We had to do a ton of work to get the adoption process completed. We live in the county and had to have our water tested, our house inspected by the local fire department, get recommendation letters from several people, and the list went on. All this took some time, but we completed all of the paperwork! We then waited for the ‘CALL!’

This process started in late April of 1989. On July 3rd Jerry’s family was celebrating the 4th of July early. We were at his Mom’s house until about 10:00 pm, when we came home and went to bed.

Around 11:00 pm, the phone rang and I answered it, a little scared due to the late hour. The caller kept asking me if I was awake and I was telling him yes, I was awake. By this time, Jerry was getting concerned and asking me questions as to what was going on.

It was the director of our adoption agency asking if we wanted a baby boy. I said YES, without even asking Jerry—he was still in the dark about everything. The director said we had to be in his office by 9:00am Monday to pick up our son.

This was before 24-hour Wal-Marts or Kmarts; we had nothing for a baby at all in our house! It had taken less than four months for us to become parents. We hadn’t purchased any baby stuff; we seldom went into the baby section of a store unless buying shower gifts for other couples; it had been too painful.

Jerry, Granny, and I were on our way to Nashville to pick up our baby boy. We had to borrow a car seat to bring our son, Justin Andrew, home. He was the most beautiful baby we had ever seen. He was ours, and we were thrilled! We were living a dream.

As we carried him out of the office and down the steps, I thought, what have we gotten into! Can we do this? Could we raise this precious bundle to be a wonderful person? To put it plainly, I was scared, happy, tearful, excited, and a host of other emotions at the same time.

Justin changed our lives so much that day. We became a family of three. He was loved and accepted — actually fought over by all our family and friends! We had the pleasure of watching him grow. We loved every minute of it.

We decided that Justin would know that he was adopted from early in his life. We wanted him to know that his Birth Mother had loved him but could not take care of him. She was very young. In my teaching career, I have dealt with divorced parents that worked together well, and some that did not. I did not want Justin to hear anything but good things about his Birth Mother.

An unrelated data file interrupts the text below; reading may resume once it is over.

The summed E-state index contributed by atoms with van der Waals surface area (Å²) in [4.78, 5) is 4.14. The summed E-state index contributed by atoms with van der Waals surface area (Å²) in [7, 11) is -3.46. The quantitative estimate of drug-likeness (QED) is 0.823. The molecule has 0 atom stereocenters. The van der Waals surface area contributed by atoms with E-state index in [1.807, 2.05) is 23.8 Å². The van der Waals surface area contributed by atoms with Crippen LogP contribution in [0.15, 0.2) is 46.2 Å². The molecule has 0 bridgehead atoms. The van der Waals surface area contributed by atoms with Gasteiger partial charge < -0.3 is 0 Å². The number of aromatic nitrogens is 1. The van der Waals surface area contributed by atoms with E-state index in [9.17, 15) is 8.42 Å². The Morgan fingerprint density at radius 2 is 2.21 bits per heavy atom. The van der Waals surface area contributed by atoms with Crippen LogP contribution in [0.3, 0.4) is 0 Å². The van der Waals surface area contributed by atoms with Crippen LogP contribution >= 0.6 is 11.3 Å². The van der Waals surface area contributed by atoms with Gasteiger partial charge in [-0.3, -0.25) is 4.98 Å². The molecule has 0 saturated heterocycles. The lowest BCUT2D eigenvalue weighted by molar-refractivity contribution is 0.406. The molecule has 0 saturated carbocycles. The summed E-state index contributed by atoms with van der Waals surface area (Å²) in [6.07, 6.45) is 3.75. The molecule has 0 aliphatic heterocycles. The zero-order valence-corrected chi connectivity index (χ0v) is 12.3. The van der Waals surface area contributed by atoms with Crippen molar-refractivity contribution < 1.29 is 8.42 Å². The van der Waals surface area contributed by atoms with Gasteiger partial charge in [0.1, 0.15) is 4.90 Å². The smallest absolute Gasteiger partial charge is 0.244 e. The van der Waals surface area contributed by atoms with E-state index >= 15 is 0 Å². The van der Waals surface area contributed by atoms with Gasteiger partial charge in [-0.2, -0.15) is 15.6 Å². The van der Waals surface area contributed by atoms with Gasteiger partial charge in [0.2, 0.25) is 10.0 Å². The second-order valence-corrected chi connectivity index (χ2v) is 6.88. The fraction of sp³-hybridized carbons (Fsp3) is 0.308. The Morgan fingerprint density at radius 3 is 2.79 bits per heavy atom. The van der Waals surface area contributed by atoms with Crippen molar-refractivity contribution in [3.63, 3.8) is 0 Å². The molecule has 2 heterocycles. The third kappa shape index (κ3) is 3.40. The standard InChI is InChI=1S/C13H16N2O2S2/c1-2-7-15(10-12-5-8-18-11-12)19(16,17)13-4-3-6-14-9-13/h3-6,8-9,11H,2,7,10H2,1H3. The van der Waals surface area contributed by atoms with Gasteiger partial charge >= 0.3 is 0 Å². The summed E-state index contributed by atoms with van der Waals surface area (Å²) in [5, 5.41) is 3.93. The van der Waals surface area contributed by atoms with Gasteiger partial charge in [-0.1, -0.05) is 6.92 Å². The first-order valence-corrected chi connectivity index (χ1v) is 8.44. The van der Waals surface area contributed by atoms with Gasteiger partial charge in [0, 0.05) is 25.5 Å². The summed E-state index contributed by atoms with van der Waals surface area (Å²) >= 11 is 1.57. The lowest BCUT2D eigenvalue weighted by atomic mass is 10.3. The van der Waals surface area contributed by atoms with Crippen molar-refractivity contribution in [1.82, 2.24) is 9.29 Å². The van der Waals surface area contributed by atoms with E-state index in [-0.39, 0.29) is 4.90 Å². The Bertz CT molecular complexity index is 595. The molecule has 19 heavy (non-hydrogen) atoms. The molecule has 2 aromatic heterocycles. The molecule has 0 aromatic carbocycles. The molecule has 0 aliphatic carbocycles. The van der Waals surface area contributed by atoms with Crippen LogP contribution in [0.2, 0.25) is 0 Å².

Jerry and I also knew that the day might come when he would want to find her or she might want to find him. It was difficult to imagine how we would handle that situation. We more or less put this discussion on the back burner and enjoyed his growing up.

When Justin was almost three, Ruby, aka Granny, passed away. Granny had been Justin’s babysitter until she became sick. A neighbor lady, Nanny, watched Justin until he entered Kindergarten.

Right after Granny died, I became sick for several weeks. I could not get over whatever it was. I went to our family doctor, and he ordered tests for kidney stones and gall bladder. They did the gall bladder and it was fine. Next came the x-rays. I kept on noticing the sign that stated if you thought you might be pregnant, tell the tech. I thought it was impossible; after all, we had been to Vanderbilt and in infertility program for almost six years.

However, I did mention all this to the tech, who then refused to do the x-ray and had went to get the doctor. She asked if I had done a pregnancy test? I told her no and why I had not done so. She took me back to the ultra sound and had them check to see if I was pregnant. The tech left the room in the middle of the exam leaving me scared thinking she had found something wrong.

The doctor came in and told me that I was indeed pregnant! I got dressed, still in disbelief, but happy beyond measure. When I came out, the doctor had told the whole office that I was pregnant and about the trouble we had had getting pregnant and all.

This was before HIPPA laws, and I did not care who knew. They gave me pictures to prove that I was pregnant, because I knew no one would believe me. Best of all, Justin was going to be a big brother!

Justin was a great protector and fan of Steven. Oh, they fought and defended each other, too. We were complete, our family of four.

We used the word adoption in our everyday life, but did not make a big deal of it, either. We told our sons that GOD had bless us twice, and we were blessed indeed.

Our sons kept us busy. They were into sports and lots of athletic stuff, which brought along the broken bones on each one.